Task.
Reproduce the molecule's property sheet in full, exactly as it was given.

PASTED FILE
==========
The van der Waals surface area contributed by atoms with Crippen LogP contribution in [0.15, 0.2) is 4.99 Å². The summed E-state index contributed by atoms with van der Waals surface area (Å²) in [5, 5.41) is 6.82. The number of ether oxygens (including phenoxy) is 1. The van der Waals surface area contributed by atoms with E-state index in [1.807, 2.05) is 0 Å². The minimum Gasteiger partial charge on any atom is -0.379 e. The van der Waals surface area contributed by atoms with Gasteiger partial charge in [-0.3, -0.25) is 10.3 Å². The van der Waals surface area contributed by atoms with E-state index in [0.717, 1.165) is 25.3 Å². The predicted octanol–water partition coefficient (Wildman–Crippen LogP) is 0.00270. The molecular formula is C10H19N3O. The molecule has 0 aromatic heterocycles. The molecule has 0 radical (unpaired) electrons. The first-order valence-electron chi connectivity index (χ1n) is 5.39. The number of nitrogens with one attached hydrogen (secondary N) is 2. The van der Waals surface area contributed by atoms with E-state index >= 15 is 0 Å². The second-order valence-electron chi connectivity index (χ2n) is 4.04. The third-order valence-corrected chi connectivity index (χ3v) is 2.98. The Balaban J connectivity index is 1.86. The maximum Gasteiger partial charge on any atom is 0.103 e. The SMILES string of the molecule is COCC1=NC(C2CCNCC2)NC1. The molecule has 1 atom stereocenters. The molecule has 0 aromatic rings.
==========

The van der Waals surface area contributed by atoms with Crippen LogP contribution in [0.15, 0.2) is 4.99 Å². The summed E-state index contributed by atoms with van der Waals surface area (Å²) in [5, 5.41) is 6.82. The number of ether oxygens (including phenoxy) is 1. The van der Waals surface area contributed by atoms with E-state index in [1.807, 2.05) is 0 Å². The minimum Gasteiger partial charge on any atom is -0.379 e. The van der Waals surface area contributed by atoms with Gasteiger partial charge in [-0.3, -0.25) is 10.3 Å². The van der Waals surface area contributed by atoms with E-state index in [0.717, 1.165) is 25.3 Å². The predicted octanol–water partition coefficient (Wildman–Crippen LogP) is 0.00270. The molecular formula is C10H19N3O. The molecule has 0 aromatic heterocycles. The molecule has 0 radical (unpaired) electrons. The first-order valence-electron chi connectivity index (χ1n) is 5.39. The number of nitrogens with one attached hydrogen (secondary N) is 2. The van der Waals surface area contributed by atoms with E-state index >= 15 is 0 Å². The second-order valence-electron chi connectivity index (χ2n) is 4.04. The third-order valence-corrected chi connectivity index (χ3v) is 2.98. The Balaban J connectivity index is 1.86. The maximum Gasteiger partial charge on any atom is 0.103 e. The SMILES string of the molecule is COCC1=NC(C2CCNCC2)NC1. The molecule has 1 atom stereocenters. The molecule has 0 aromatic rings.